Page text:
Wednesday, October 27, 2010
Never Steal anything small
The Art of the Steal, a 2009 documentary directed by Don Argott that I was fortunate to be able to see on Showtime on Demand over this past weekend. A wealth of interviews, photos, documents and archival footage is used to tell the story of how a cabal of politicians, culture mavens, billionaires, “charitable” institutions and well-intentioned insiders was able to plunder one of the most valuable art collections (valued at $25-30 billion) by disregarding a man’s last will and testament and moving his treasures to the Philadelphia Museum of Art to satisfy the insatiable need for a tourist attraction, or what one interviewee calls “culture as industry.” The cast of characters in the scandal includes Board of Trustees presidents Richard H. Glanton and Bernard C. Watson, Governor Ed Rendell, Philadelphia Mayor John Street, Attorney General Mike Fisher, Rebecca Rimmel (of the Pew Charitable Trust), Gerry Lenfest (of the Lenfest Foundation) and Leonore Annenberg, widow of Walter Annenberg…an art collector (though not anywhere near the caliber of Barnes) who, in one of those scenarios that proves irony can be quite ironic sometimes, stipulated the same terms as the luckless Barnes in the instructions set forth upon his demise.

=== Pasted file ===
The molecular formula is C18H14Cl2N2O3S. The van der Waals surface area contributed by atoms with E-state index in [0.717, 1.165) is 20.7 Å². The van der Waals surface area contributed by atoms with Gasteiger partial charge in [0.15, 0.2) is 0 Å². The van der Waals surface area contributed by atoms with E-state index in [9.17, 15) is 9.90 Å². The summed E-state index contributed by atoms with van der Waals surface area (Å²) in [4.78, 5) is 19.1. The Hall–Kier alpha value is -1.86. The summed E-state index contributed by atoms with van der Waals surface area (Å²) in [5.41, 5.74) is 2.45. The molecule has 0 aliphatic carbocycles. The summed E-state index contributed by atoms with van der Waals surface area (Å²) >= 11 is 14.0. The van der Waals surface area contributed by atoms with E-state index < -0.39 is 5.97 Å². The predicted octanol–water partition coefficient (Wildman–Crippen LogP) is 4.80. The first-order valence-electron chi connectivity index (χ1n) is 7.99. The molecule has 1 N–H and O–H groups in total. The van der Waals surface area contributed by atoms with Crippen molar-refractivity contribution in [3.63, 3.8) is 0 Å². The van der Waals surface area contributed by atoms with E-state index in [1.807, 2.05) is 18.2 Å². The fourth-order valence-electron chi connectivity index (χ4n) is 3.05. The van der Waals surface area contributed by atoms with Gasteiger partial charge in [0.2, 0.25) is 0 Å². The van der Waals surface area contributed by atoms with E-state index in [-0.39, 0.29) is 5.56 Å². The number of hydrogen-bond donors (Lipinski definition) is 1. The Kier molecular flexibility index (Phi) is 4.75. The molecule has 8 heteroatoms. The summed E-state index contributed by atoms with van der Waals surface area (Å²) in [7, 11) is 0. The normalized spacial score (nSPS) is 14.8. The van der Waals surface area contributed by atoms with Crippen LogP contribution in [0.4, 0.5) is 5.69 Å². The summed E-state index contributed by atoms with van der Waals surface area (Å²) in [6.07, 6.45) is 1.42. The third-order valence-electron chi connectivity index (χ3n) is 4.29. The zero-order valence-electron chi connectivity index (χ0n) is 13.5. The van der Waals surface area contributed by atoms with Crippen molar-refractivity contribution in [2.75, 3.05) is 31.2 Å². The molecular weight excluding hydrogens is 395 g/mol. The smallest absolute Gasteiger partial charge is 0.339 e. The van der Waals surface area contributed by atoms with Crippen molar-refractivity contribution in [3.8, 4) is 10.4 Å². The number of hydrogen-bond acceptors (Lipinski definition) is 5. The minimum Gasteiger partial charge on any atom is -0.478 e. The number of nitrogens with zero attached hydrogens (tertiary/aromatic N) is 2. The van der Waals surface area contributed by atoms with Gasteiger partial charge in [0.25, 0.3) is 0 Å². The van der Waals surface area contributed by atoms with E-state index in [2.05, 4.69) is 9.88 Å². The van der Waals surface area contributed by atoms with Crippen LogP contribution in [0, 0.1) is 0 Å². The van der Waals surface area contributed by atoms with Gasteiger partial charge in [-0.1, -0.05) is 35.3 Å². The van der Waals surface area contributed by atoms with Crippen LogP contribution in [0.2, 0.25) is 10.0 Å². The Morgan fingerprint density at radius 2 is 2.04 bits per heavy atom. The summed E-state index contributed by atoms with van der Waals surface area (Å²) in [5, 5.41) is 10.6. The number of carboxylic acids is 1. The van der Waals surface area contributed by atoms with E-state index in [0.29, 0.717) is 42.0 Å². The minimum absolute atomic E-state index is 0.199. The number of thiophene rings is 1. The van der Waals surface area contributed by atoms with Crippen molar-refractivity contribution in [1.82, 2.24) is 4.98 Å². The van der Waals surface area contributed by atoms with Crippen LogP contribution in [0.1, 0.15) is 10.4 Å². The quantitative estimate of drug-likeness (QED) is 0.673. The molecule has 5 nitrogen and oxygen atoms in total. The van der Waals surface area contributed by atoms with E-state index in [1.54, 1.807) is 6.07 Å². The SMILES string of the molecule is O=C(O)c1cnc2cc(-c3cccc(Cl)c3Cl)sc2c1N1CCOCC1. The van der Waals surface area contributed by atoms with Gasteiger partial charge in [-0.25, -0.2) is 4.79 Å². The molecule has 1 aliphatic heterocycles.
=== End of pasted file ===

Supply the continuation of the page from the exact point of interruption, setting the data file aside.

“The name of the game is if you’re going to leave your paintings somewhere,” attorney Mark D. Schwartz remarks in the film, “don’t let there be a politician within 500 yards.” The Art of the Steal is a classic account of how the little guy gets screwed by the political and cultural elites, and it is essential viewing for fans of the documentary form. I highly recommend it.